FLAMENCO BY THE BAY
March 8, 2016 | by Rebeca Mauleón
Los Flamencos de la Bodega
San Francisco has been a flamenco town since the late 1950s, when plenty of “wayward” dancers and musicians flocked to the City’s North Beach district to find a hub of activity among beatniks, poets, and jazz musicians alike. One of the most cherished of venues for over three decades was the Old Spaghetti Factory, home to Las Cuevas (the caves), a cozy bohemian room that showcased some of the greatest flamenco the City has ever witnessed. The line-up would vary from night to night, eventually becoming branded as Los Flamencos de la Bodega, and would highlight the diversity of San Francisco’s flamenco community, a conglomeration of Mexican, Asian, and North American performers with a few native Spaniards thrown in for good measure. In addition to the more informal, jam session atmosphere of Las Cuevas, San Francisco has seen a range of styles and approaches to the art form, with artists often categorized as either purists, modernists or fusionists.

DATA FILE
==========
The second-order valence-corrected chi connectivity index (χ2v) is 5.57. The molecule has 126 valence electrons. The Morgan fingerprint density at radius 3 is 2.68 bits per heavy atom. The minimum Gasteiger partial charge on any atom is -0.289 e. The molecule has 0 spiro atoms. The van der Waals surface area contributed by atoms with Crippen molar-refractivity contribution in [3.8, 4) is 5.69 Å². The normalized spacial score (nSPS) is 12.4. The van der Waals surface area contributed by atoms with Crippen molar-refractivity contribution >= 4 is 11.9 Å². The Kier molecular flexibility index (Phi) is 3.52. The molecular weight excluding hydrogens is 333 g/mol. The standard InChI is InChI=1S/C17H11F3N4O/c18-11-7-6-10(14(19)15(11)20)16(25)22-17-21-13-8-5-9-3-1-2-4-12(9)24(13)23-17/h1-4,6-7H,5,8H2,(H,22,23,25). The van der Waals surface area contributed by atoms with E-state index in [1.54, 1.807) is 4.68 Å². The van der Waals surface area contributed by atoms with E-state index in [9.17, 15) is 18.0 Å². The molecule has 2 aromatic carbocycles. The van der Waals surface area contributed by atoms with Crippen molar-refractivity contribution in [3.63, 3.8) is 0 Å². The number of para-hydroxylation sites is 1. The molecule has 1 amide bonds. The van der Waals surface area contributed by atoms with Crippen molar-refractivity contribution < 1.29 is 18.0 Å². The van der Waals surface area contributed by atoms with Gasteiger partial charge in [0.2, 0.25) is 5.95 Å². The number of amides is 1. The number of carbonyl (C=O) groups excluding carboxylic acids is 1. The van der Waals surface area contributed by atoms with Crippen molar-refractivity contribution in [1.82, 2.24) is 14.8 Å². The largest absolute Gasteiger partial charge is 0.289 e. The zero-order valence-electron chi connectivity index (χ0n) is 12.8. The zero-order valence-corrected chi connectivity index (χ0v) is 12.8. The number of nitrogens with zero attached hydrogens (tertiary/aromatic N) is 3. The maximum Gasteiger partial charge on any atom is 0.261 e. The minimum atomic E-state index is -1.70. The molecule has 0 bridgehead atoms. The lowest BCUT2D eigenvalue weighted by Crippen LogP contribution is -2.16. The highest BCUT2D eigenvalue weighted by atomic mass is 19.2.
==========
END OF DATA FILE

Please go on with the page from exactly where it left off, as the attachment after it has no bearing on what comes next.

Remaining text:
Among the celebrated artists who planted flamenco roots in the Bay Area were native Spanish dancer Cruz Luna, who established the Casa Madrid in North Beach (in 1960) following a run on Broadway in the hit production of Olé Olé, Adela Clara, who founded the long-standing Theatre Flamenco company in 1966, gypsy dancer Rosa Montoya, artistic director and founder of her Bailes Flamencos dance company in 1975, and soulful singer Isa Mura, whose daughter, Yaelisa, continues the evolution as artistic director of her own award-winning company, Caminos Flamencos. For over five decades, the Bay Area has had a vibrant community as devoted to preserving the art of flamenco as any other, with no shortage of innovators along the way. Into the 21st century, the Bay Area continues to cultivate new generations of dancers, singers and guitarists, and SFJAZZ is proud to have presented the world’s finest, cutting edge flamenco artists – including Paco de Lucia, Vicente Amigo (who performs at SFJAZZ on October 11-14) and the Bay Area's own Caminos Flamencos.
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